After years of court-cases, legislative maneuvers, in-fighting between industry organizations and leaders, the ELD mandate is finally here. There have been predictions of major economic calamity, trucking bankruptcies, double-digit rate increases, and many dire predictions that would make chicken little proud.
There have been a lot of emotions in this debate and it is certainly the most divisive topic in the industry. But it all comes down to one thing- money.
Sure, safety is a concern. Everyone has a vested interest in the safety of our highways and streets. We all want to see a reduction in accidents and a reduction in fatalities at the hands of unsafe drivers. Most people would agree that there needs to be some level of enforcement when it comes to speed, training, and how many hours a driver should be behind the wheel.
News stories of drivers going from Oregon to Massachusetts in three days non-stop become instantly shareable stories on social media and give the impression that truckers are going nuts on speed, meth, and cocaine without any concern for their own safety or the safety of others. The reality is quite different. These stories are picked up because they are so rare. The American Trucking industry has never been safer. The OEMs, insurance companies, and enterprise fleets are doing a great job of implementing technology and using data to identify things that can mitigate accidents and incidents in the industry.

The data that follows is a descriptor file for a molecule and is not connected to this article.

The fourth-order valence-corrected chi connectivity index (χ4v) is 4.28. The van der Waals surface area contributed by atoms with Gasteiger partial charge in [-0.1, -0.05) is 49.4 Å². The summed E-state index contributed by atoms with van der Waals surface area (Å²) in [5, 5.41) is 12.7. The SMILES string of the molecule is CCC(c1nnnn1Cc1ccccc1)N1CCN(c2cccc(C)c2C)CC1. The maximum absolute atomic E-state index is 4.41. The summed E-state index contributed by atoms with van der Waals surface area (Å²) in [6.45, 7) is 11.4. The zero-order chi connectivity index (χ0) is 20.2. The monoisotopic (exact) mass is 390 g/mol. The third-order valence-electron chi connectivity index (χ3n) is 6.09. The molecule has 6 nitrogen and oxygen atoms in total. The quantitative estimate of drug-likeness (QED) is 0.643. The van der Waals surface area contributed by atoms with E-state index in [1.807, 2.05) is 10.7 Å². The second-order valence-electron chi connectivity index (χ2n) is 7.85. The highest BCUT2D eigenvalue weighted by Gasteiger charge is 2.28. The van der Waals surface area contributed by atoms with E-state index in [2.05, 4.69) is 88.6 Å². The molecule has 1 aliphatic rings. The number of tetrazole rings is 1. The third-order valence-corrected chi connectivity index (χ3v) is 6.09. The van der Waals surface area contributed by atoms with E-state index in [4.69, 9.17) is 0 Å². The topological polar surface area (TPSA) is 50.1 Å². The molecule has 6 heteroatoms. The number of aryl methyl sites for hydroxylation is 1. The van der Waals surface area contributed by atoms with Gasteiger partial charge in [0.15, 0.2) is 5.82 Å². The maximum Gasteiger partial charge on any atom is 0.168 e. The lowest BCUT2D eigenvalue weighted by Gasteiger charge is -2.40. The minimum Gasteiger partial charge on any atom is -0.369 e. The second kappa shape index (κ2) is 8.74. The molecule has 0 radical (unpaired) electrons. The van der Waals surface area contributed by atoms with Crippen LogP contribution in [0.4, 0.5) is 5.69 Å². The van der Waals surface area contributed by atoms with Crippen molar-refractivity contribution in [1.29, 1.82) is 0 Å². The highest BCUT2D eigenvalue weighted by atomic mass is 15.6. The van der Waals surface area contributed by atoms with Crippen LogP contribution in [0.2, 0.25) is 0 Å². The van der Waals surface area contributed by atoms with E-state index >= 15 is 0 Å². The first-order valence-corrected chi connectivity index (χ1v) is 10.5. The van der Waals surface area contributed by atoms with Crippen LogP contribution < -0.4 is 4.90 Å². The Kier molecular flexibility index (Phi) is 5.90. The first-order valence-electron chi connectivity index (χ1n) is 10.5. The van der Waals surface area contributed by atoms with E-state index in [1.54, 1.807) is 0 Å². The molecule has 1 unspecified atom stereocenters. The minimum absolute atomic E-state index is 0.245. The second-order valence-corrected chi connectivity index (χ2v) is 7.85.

But getting back to the root cause- this ELD mandate is all about money. ELDs are not evil and the folks that want to see them adopted industry-wide are not evil (although some will suggest it). It’s about fair play in ensuring that everyone in the industry plays by the same rules.
Large enterprise fleets are often subjected to audits from the FMCSA and are the prime targets of lawyers like the “Texas Hammer” that will “Hammer the big trucking companies.” If they failed to adhere to HOS rules, they risk significant financial consequences or worse.
The small carriers and independents have not had to operate under the same threats of enforcement or compliance. The chances of a driver getting shut down or caught for lack of HOS compliance are quite small. Therefore, the small fleets have always had an advantage when it came to how many hours they could run vs. the larger enterprise fleets. This gave the smaller operators an advantage in the market for recruiting and pricing.
The hours-of-service regulations are ridiculous. The government believes these rules applied universally will make the roads safer. But what they actually do is take away the driver’s own ability to manage their time and work schedule. A driver that is tired will push himself further to maximize his hours of driving time and will forgo opportunities to drive when conditions (traffic, weather, and his own body) are best.
But if we are going to have these dumb rules then it seems fair that everyone should adhere to them. Now that ELDs are here, we can focus our collective energy on repealing mindless HOS rules. Imagine if the ATA, TCA, OOIDA, The Alliance, and other vested industry interests got behind creating a new HOS framework that considered the driver’s own intellect, we would all be better off.
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